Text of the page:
Safe at Home: An Old Standby in Brooklyn

Written by Matthew DeBord on . Posted in Breaking News, Posts.



Safe at Home



New Prospect
Cafe


393 Flatbush Ave.

(betw. Plaza St. & Sterling Pl.), Brooklyn

718-638-2148


Right now, those of us lucky
enough to inhabit the boomingest New York in the long history of booming New
Yorks both benefit and suffer from too many terrific restaurants in one place.
I won’t go into how deranged it all is–that’s common knowledge.
Common enough, anyhow. Nor will I complain. I like restaurants. I like restaurants
that try hard to be New York in notable ways, that pull out all the stops where
warranted, that offer eating and environments that simply don’t exist in
St. Louis or Portland or Houston or any of a dozen other cities with food scenes
that nonetheless aren’t New York. But it does, this wild surfeit of culinary
riches, every so often bring me down. Or more accurately, it wears me out. There
are days when I don’t want to plan so deliberately my meals away from home.
Demoralizing: Either enter my shabby kitchen and throw together yet another
of my 10 specialties, to be consumed in front of ESPN SportsCenter’s
hearth; or doll up and leave the house, strike out, get my hopes up. Pressure.
There ought to be alternatives.


Or an alternative,
at least. There is one, right up the street from my apartment, on Flatbush Ave.
just below Grand Army Plaza in Park Slope. I don’t know how long New Prospect
Cafe has been around, but I’ve lived in New York since 1989, for most of
that time in Park Slope. And New Prospect has been there with me. An easy place
to take for granted, and I do. It’s my fail-safe. When I desire nothing
fancier than a short walk followed by some food and a glass a wine followed
by another short walk (back home), possibly a brief layover at the Korean deli
to pick up some ice cream for dessert on a weekend night after the humidity
has prematurely descended over Brooklyn life, when that’s all I really
want, then New Prospect pops instantly to mind.


Now this isn’t a very
good restaurant we’re talking about here. In fact, it’s frequently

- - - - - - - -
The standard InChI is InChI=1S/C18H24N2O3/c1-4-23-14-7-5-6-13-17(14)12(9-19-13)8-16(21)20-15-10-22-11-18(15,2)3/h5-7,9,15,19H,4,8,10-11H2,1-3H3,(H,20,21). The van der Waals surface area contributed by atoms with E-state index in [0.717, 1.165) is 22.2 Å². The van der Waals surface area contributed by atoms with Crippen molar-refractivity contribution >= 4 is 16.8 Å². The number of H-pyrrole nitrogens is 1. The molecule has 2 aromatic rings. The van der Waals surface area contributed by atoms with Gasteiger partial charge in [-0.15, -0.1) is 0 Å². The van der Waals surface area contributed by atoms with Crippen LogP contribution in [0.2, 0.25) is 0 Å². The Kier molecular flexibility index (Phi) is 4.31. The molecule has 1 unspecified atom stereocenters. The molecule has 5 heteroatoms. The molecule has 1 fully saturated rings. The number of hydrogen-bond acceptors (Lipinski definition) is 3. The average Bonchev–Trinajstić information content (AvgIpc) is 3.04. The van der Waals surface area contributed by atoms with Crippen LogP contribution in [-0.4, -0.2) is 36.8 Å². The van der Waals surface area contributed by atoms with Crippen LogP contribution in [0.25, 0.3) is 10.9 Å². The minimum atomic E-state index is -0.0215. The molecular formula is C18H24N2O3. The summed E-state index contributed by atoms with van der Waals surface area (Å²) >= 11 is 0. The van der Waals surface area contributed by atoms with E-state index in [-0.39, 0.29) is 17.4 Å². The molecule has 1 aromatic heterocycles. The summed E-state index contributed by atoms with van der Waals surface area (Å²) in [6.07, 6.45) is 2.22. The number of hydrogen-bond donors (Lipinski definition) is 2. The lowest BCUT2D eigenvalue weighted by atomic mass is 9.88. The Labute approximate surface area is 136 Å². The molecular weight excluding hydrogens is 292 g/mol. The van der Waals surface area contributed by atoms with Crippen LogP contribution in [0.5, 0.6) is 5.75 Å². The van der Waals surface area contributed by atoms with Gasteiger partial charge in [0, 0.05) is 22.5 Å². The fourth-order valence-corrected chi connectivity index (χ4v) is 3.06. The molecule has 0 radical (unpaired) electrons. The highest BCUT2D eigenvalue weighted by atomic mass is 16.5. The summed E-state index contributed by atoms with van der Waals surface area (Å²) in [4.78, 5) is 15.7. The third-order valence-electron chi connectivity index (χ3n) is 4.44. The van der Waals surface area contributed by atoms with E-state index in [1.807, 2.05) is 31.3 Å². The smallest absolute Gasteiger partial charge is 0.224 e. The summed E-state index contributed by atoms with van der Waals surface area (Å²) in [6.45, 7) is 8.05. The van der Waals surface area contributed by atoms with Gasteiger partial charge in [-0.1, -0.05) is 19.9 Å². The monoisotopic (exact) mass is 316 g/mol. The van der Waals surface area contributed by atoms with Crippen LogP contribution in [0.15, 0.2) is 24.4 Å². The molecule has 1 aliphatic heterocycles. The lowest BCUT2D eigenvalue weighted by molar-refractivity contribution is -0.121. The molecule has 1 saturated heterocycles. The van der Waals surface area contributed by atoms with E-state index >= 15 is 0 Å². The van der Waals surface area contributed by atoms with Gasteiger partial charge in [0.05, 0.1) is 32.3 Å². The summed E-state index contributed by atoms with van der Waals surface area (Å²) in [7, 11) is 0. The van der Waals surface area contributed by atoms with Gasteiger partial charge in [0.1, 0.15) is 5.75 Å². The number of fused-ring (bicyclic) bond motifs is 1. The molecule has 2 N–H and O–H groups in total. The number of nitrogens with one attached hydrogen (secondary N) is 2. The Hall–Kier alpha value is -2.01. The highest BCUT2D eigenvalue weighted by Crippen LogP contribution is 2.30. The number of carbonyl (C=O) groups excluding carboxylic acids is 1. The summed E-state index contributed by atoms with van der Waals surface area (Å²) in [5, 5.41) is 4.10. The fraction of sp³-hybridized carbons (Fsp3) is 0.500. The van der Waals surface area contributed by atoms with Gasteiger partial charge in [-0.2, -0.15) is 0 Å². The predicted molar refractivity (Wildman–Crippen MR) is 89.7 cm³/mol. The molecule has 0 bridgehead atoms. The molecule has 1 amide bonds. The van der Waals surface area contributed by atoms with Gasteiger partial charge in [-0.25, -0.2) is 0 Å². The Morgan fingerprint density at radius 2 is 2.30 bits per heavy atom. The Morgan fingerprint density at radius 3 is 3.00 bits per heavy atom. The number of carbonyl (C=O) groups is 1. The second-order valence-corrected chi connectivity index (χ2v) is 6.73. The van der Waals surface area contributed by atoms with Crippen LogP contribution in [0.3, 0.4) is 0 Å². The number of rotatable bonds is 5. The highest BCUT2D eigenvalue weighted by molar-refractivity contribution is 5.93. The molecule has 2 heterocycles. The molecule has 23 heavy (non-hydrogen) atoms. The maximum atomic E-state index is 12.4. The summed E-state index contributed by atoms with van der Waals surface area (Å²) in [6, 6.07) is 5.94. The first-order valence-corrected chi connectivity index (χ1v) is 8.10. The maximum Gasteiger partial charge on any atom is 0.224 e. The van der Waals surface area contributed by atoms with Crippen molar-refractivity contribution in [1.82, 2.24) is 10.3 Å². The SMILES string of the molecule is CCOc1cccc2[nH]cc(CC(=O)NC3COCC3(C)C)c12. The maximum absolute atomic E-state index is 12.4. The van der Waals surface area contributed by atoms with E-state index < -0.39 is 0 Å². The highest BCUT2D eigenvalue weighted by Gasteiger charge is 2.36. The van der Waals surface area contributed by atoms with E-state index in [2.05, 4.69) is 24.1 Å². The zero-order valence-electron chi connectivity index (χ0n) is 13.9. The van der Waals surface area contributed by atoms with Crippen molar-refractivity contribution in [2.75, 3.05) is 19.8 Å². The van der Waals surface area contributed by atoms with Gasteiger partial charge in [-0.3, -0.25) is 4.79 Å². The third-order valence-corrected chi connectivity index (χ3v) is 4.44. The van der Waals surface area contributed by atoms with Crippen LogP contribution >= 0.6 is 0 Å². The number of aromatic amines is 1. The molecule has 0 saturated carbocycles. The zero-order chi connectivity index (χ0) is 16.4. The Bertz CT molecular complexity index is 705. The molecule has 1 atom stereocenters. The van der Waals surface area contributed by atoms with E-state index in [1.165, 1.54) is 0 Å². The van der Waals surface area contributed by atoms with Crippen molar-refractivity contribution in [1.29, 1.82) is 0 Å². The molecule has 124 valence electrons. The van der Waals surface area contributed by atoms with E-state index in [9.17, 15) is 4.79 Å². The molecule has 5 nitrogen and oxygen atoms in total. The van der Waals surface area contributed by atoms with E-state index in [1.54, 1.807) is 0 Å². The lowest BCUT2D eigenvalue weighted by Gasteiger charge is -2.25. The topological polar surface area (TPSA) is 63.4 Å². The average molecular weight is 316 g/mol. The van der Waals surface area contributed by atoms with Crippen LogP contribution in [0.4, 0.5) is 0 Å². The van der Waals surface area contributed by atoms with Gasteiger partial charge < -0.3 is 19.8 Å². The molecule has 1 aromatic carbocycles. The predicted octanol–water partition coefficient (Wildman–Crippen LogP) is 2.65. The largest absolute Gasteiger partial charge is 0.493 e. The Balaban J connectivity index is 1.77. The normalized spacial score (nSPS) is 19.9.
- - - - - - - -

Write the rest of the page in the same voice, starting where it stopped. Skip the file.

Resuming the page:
a downright lazy restaurant, cooking subpar food and pushing it on diners who
don’t have much of a choice, given Park Slope’s appalling dearth of
anything that even vaguely resembles decent, basic eateries. Unless you amble
down to 5th Ave. ("Park Gulch," as my friend Karen has tagged it)
to eat at the exceptional al di la (the best restaurant in Brooklyn, if you
ask me) or the superb Peruvian Coco Roco, scoring a decent meal in Park Slope
is a pain in the ass. Thank Christ, then, for New Prospect, even if the food
isn’t significantly better than what I can make for myself at home. That’s
the whole point, right? I don’t have to make it myself, but it stacks up
about the same. There’s an admirable economy in that.


The truth is, although the
New Prospect rarely–well, to be honest, never–stokes that gourmandizing
flame that flickers in the heart of me, I usually leave happy. The analogy is
the Park Slope barbershop where I get my hair cut, not always well, but well
enough. Haircut. Food. Each can be horrible. Each can fail. But…it’ll
grow out. It’ll be digested in a few hours. It will be over and done with.


"New Prospect Cafe–Just
Good Enough." That ought to be the restaurant’s motto. Off I go, usually
with a book, though the last time with Sports Illustrated (they’re
running a weekly golf roundup, and I figured that’d get me through a glass
of wine or two). Yes, it’s true: I dined alone. Where’s the shame?


The New Prospect could only
exist in Park Slope. The mildly stimulating, usually quite bad, local art they
hang on the walls; the pretty young waitresses, possessed of that sunny void
of ambition common in Park Slope residents who don’t cross water to get
to work; the slightly slapdash decor, smallish tables and unsturdy wood chairs,
a snug banquette up by the window, yellow walls; the chalkboard specials scrawled
in Crayola tones; the hodgepodge of culinary trends, a little something for
everybody, for all races and creeds and kinks, for fags and dykes and black
folks and the odd Dominican and frizzy Jewish girls and skatepunks going doughy
and bald as their 30s creep up. And even golf-playing whiteboys in tortoise-shell
hornrims and polo shirts from the Gap.


I debated whether to start